Tuesday, October 31, 2006

Halloween's Origins Rooted In Ancient Times

This year on Oct. 31, kids will be trick-or-treating door to door or in public buildings. Adults will either be handing out candy, trick-or-treating with their kids or having a party to celebrate the evening. The one requirement for the evening is to be in costume.

Costumes and candy have not always been the highlight of Halloween. Halloween is derived from the merging of different holidays, including Celtic, Roman and Catholic festivals.

The Samhain (pronounced sow-in) festival was celebrated by the Celts more than 2,000 years ago. It was the end of the year for the Celts and the beginning of the dark, cold winter. Samhain, the Lord of the Dead, was thought to have assembled the spirits of the dead on this night. Full Story


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Monday, October 30, 2006

The Wiccan Way

Let's get it out. All of it -- Harry Potter and the Wicked Witch of the West and pointy hats and black cats. Let's get it out and move on.

When you think of Wicca you think of witches on broom sticks flying over houses putting hexes on people with the aid of black magic or Satan or both, admit it. You think of black cauldrons and "out, out damn spot." You think of magic potions and twitching your nose and sacrifices and confused Goth teenagers looking to fit in. It's a phase! It's a cult! It's evil!

Oh yes, you living in the glass house, we're talking to you. We say our Hail Marys and we wear our yarmulkes and we speak in tongues and think nothing of it, but hear about someone worshiping the seasons or using a wand and, well, that's just silly. Or worse.

But let's get past that. Let's put aside our preconceived notions and our bigotry and our stereotypes, for once. This is about people who live and love and are searching for what anyone who has ever prayed is searching for: a connection to something bigger and better than themselves. Full Story

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Sunday, October 29, 2006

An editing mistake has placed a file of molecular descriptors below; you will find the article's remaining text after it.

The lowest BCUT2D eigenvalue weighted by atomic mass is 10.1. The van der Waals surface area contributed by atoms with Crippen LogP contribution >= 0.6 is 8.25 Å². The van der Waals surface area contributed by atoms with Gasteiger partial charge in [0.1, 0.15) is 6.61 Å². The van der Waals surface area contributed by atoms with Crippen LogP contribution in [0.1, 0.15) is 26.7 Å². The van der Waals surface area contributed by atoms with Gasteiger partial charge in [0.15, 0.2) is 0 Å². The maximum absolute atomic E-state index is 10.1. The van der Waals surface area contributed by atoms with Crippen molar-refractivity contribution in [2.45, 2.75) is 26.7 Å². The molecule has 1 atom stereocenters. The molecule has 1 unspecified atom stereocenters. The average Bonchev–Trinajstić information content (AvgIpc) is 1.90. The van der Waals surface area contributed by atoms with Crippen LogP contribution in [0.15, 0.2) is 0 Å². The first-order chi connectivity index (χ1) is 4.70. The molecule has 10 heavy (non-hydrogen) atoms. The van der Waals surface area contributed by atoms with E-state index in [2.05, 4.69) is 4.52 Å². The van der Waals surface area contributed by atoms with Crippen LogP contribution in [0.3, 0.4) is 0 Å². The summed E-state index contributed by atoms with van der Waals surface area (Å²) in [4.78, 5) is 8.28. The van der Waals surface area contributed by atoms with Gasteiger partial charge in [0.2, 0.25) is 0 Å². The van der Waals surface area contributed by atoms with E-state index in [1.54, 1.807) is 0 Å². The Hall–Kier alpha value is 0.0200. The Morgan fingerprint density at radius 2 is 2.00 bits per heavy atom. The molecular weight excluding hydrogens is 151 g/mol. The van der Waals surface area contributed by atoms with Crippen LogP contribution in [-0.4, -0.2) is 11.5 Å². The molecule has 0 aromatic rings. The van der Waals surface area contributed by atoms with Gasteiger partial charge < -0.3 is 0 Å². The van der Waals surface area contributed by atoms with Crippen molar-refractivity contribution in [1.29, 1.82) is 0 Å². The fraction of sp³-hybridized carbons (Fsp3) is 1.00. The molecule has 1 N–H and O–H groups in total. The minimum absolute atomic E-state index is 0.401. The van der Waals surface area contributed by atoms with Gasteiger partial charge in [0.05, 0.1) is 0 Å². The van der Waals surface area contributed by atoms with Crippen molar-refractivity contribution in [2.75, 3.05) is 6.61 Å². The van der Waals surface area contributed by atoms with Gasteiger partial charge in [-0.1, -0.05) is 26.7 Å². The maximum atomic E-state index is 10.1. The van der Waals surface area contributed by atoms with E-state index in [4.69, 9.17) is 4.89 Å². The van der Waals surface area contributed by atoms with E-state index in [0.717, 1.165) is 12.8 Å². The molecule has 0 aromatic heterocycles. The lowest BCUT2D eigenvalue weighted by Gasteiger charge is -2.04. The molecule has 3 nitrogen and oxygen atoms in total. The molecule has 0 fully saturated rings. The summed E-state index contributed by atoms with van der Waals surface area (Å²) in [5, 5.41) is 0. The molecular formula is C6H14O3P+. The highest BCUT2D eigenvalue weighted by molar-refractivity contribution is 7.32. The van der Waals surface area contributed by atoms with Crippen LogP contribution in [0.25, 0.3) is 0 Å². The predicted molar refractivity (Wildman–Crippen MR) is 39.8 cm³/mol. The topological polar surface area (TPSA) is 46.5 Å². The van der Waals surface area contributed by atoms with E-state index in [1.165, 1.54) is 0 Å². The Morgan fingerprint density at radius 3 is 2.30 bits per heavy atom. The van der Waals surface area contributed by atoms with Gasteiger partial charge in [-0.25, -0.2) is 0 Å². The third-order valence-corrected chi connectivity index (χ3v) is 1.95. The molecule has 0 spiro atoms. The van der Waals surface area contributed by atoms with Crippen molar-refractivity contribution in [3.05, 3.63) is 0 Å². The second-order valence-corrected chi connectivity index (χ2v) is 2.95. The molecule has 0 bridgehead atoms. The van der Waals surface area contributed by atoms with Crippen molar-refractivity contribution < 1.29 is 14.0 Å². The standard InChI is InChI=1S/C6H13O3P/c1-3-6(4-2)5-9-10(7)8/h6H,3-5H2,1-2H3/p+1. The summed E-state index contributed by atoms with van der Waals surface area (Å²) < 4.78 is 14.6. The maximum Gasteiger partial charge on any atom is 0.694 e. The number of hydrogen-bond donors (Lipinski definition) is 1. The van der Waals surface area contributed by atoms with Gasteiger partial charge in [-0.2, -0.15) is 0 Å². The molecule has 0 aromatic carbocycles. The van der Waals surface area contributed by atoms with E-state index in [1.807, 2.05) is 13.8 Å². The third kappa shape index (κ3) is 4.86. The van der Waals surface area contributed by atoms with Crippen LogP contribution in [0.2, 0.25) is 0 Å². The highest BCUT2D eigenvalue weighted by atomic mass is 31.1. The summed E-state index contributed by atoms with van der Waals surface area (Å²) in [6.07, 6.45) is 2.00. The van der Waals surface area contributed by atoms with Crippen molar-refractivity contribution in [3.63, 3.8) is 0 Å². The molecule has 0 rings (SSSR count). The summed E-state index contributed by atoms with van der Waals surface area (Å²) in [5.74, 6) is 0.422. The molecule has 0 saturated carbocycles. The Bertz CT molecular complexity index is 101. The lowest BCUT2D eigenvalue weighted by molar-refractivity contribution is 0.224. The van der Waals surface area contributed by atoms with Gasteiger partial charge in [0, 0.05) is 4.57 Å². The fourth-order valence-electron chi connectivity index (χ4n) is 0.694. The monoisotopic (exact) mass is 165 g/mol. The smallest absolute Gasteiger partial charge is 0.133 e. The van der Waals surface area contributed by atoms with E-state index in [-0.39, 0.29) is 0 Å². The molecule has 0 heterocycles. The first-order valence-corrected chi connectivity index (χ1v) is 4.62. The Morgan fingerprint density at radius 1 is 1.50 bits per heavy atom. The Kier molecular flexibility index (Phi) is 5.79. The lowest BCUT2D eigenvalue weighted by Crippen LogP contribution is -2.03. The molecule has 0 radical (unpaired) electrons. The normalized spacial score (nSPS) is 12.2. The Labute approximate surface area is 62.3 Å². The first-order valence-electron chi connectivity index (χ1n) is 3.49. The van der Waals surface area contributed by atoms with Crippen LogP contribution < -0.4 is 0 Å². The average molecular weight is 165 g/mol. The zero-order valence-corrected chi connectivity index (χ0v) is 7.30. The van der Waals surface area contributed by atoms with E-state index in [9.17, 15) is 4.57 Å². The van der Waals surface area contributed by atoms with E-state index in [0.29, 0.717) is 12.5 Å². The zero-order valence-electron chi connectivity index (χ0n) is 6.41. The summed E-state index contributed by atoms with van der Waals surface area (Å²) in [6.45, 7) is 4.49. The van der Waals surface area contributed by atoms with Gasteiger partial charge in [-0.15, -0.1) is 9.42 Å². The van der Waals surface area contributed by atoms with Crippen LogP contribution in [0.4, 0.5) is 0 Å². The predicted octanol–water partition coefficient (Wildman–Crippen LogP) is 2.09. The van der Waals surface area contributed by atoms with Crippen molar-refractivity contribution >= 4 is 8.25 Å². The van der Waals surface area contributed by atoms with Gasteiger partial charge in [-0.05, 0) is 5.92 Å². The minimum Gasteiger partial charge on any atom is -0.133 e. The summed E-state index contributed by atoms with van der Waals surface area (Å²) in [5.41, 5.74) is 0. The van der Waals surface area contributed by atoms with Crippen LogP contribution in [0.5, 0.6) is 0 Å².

Halloween, Witches, And Broomsticks

Today's article features a great Halloween themed citrus label called Witch Brand. There are many symbols of Halloween -- ghosts, bats, goblins, jack o' lanterns, black cats, and owls, to name a few.

I would like to save something to write about in future years, so I will only discuss the history of the witch and her broomstick this time.

Ancient Greek, Roman, and Celtic people believed in sorcerers, witches, and magicians. Like our scientists today, they simply knew more about certain subjects, such as nature, healing, chemistry, etc., than ordinary people did. The knowledge the witch or sorcerer possessed was a closely guarded secret, passed on to family members, or trusted individuals. Full Story

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Saturday, October 28, 2006

The Witches Are Brewing

There was a time when Hallowe’en was a black sheep in the festival stakes, crammed between the heady summer break and the razzle dazzle of Guy Fawkes night and Christmas . . . the fun used to be confined to the odd trick-or-treater.

Now Hallowe’en is bigger than ever and with its surge in popularity have come warnings from the Bishop of Bolton, the Rt Rev David Gillett, that among the vast array of products on offer, are goods which could trivialise occult practices and encourage anti-social behaviour.

Chris Thomas, manager of Enchanted, in Manchester Chambers, said: “I am interested in paganism and my sister is a witch. To us there’s nothing at all negative about Hallowe’en — it’s the pagan new year. Full Story

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Friday, October 27, 2006

Tying The Knot Pagan Style!

Down the years the Netpool beauty spot overlooking the River Teifi in Cardigan has been known locally as a lover's lane, and on Saturday was the venue for the town's first semi-pagan wedding.

Martin and his bride Jo chose Netpool because there are Druid stones located at the site.

They did not opt for a more conventional wedding, explaining that they and many of their friends were non-believers.

High Priestess Angie and Druid Priest Isna conducted the ceremony, which is believed to date back before Saxon times. Full Story

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Thursday, October 26, 2006

Witches Ball A Wicked Good Time

In certain respects, pagans celebrate Halloween pretty much the same way everyone else does.

They plan parties, hang spider webs and spooky ghosts and goblins as decorations, serve chicken wings and finger sandwiches, pour beer and play dance music.

However, strictly speaking, on Oct. 31 pagans are actually celebrating their own holiday, which is called Samhain.

Samhain is the pagan, or Celtic, new year and is still celebrated as such in some parts of Ireland, explained David Hobgood, a guest at the fourth annual Witches Ball on Saturday night in Schererville. Full Story

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Wednesday, October 25, 2006

Eye Of Newt, Toe Of Frog

Kele Ivey is a witch, but she won't be dressing as one for Saturday's witches' ball.